Love your Kidneys Newsletter April 2011

April 2011


Coach Walter and Kevin
after surgery

Top 5 Tips on Living Donation from Kidney Donor, Coach Tom Walter

Wake Forest University baseball coach, Tom Walter, broke with tradition this season. Like all other coaches, he wore the team uniform and sat among the players in the dugout. Unlike any other, he actually got in the game, stepping up to the plate in a most unusual way.

After learning that one of his players, freshman Kevin Jordan, was in desperate need of a kidney transplant, he offered up one of his own. In honor of Donate Life Month in April, Coach Walter offers "Love Your Kidneys" readers his own Top 5 Tips for Living Donation.




Angela and her donor
husband Charlie

‘Moonface': A Story of Family and Transplantation

In her newly-released memoir, MOONFACE: A True Romance, three-time transplant recipient Angela Balcita, 36, describes what it was like to suffer kidney failure her freshman year of college and receive a donor organ from her brother, which her body later rejected. Lucky for Angela, her boyfriend, Charlie (who affectionately nicknamed her "Moonface"—a strange side effect of her medicine), offered her his kidney without hesitation even though they'd only known each other a short time. The story that unfolds is by turns funny, bittersweet, and heartwarming—about how difficult it can be to accept the gifts of unconditional love and sacrifice.

Click here to read an excerpt from the book.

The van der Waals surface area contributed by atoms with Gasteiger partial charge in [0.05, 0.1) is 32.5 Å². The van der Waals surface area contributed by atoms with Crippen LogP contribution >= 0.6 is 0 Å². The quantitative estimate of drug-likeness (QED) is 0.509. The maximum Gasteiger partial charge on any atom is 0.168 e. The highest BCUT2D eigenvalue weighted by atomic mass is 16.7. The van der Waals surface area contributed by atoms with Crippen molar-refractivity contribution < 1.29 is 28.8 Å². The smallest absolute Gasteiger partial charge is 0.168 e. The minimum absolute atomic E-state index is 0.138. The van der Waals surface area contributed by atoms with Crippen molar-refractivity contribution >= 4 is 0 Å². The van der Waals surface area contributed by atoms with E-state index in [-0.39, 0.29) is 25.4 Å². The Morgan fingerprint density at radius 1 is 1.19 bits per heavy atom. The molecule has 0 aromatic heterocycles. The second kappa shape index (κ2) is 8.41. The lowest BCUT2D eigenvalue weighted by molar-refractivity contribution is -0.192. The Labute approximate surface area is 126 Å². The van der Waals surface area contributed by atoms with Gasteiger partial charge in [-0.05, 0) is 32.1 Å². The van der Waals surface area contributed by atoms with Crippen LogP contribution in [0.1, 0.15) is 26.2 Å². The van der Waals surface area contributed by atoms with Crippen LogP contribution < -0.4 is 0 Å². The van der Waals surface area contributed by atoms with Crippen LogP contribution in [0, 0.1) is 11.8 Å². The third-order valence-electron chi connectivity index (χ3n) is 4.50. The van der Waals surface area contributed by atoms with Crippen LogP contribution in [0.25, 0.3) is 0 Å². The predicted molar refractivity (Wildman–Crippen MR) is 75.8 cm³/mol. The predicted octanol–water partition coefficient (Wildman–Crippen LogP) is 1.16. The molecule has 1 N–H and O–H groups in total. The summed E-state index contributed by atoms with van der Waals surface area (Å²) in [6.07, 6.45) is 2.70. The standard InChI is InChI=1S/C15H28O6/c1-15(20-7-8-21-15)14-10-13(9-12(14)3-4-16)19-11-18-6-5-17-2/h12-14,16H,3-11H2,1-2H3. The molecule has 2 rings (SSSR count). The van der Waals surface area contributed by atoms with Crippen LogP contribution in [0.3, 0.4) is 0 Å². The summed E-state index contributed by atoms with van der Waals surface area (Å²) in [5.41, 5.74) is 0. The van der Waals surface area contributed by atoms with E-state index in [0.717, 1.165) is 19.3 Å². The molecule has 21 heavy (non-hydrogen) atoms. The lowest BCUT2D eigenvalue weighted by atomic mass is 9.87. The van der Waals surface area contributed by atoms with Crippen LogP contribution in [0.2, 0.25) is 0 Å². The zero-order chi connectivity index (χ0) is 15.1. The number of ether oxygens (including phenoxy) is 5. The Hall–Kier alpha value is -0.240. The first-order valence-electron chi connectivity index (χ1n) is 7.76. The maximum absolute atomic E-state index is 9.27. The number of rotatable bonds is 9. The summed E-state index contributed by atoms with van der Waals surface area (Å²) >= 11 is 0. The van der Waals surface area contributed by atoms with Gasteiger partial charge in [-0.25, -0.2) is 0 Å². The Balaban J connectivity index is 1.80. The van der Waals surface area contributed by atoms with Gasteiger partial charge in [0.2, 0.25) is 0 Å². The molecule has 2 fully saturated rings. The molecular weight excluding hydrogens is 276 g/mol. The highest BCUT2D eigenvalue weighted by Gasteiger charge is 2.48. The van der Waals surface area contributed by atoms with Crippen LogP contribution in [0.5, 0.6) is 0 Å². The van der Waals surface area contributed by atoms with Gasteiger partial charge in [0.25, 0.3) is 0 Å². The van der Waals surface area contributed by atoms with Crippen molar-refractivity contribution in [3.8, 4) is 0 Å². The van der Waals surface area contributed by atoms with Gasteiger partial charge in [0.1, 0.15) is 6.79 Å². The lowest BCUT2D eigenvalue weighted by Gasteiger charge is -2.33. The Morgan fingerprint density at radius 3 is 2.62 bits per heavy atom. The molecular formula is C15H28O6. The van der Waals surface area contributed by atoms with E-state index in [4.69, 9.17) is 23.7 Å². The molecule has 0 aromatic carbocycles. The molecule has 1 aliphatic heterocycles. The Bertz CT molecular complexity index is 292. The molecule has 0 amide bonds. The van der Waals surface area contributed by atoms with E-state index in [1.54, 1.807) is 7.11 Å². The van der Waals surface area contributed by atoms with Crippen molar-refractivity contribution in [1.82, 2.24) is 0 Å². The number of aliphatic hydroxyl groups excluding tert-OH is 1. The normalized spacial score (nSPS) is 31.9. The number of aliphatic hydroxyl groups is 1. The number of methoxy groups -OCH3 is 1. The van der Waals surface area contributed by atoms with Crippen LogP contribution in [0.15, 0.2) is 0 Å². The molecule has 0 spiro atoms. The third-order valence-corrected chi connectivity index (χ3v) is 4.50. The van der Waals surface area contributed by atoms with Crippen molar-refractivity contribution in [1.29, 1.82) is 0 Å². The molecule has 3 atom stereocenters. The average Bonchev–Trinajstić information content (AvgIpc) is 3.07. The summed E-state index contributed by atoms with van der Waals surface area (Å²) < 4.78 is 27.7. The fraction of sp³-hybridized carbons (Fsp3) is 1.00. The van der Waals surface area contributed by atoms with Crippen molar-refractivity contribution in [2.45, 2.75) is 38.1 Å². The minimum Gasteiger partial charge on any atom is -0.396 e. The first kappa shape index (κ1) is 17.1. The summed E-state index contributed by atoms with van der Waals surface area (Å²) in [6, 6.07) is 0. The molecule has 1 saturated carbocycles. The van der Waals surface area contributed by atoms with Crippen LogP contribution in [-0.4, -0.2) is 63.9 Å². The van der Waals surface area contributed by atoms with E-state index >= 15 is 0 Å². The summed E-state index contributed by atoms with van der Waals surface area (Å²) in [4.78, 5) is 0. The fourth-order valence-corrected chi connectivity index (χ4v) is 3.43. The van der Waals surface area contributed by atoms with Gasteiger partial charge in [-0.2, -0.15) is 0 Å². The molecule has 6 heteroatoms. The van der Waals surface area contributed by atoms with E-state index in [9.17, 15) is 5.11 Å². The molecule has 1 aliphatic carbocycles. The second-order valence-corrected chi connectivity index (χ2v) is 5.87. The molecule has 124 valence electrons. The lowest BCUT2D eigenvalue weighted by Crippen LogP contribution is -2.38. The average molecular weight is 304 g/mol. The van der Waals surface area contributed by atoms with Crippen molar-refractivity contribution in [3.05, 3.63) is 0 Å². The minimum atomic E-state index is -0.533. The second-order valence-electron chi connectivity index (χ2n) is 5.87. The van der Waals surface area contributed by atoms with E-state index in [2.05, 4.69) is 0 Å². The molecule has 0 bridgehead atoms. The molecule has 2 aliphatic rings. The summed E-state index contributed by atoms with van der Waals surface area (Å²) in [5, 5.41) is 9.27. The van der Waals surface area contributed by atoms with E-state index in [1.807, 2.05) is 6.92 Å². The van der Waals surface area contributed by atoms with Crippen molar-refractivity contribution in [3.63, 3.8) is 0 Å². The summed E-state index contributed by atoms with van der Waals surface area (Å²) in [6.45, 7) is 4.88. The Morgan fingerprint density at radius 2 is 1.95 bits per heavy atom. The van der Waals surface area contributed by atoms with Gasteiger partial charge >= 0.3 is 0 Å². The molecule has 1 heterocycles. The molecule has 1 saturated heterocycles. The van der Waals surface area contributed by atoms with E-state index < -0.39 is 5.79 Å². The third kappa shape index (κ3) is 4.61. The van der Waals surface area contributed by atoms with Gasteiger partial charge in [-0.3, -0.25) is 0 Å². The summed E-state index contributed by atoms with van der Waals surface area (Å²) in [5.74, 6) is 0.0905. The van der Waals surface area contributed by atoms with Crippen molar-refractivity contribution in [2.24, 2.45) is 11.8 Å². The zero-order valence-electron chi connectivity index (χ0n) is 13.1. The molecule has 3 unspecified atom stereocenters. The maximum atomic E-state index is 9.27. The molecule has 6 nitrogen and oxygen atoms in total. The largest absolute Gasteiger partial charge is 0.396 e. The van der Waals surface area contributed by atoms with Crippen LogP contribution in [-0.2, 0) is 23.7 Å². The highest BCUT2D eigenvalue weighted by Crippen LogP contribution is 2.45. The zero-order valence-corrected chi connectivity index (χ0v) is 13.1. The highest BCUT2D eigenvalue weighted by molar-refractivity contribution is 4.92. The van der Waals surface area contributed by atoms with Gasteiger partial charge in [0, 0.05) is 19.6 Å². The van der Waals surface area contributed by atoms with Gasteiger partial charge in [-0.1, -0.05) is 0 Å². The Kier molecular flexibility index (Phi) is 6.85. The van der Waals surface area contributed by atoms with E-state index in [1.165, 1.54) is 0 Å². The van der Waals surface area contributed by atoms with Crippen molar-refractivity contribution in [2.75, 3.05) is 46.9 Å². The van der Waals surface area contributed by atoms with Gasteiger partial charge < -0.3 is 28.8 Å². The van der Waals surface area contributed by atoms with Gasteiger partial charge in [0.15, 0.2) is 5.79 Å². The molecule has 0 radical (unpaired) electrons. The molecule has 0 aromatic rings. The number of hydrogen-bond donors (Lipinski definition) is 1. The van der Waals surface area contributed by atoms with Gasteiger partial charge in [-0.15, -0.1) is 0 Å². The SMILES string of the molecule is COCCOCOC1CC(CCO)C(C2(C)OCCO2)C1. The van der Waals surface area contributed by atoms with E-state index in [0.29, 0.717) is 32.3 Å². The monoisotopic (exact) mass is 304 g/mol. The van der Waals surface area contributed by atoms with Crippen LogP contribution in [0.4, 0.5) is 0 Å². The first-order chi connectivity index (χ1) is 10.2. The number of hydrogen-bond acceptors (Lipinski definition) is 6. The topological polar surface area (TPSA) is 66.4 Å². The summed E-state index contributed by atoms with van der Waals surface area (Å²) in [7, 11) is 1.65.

Click here for more on living donation and transplantation.




Dr. Chester Fox with his patient

New Research Aims to Help Primary Care Doctors Manage Kidney Disease

Primary care physicians spend very little time discussing risk factors and preventative steps with patients at risk for kidney disease, and new research, to be presented this month at the National Kidney Foundation 2011 Spring Clinical Meetings, is trying to change that.

"Primary care physicians are our first line of defense against one of the world's top killers," said Lynda A. Szczech, MD, MSCE, President of the National Kidney Foundation. "More than 37 million Americans already have chronic kidney disease, and millions more are at risk and don't even know it. We don't want those at risk to join the 570,000 Americans with kidney failure — we need doctors to communicate with their patients about what they can do to protect their kidneys over the long term."

Click here for more on this research.

Click here to find a free kidney screening in your area.


Home Dialysis Helps NY Mom Balance Life and Work


More than 13 years ago, Francine Hillpot of Staten Island, NY, was told that she had chronic kidney disease and could expect her kidneys to fail within two years. Instead of sulking, this 55-year old mother and executive assistant became vigilant about her health. Hillpot began monitoring her kidney function regularly and following a healthy diet which helped her stave off kidney failure for a full decade. It was only after undergoing chemotherapy treatment to combat non-Hodgkin's lymphoma that her kidneys shut down and she needed to rely on dialysis to do what her kidneys no longer could.

Click here to read Francine's story.

Click here for information on hemodialysis and here for home hemodialysis information.


Kidney-Friendly Meal in One Colorful, Crunchy Dish


If you're looking to spend more time outdoors this Spring and less time poring over a hot stove, the Kidney Kitchen has just the recipe for you. With protein, vegetables and grains all in one dish, this simple snow pea and orzo salad can be a full meal that's delicious, fast and easy to whip up.


A Short Walk Can
Go a Long Way


This Spring, join tens of thousands of National Kidney Foundation supporters who'll be stepping out to save lives in more than 100 Kidney Walks in cities across the country.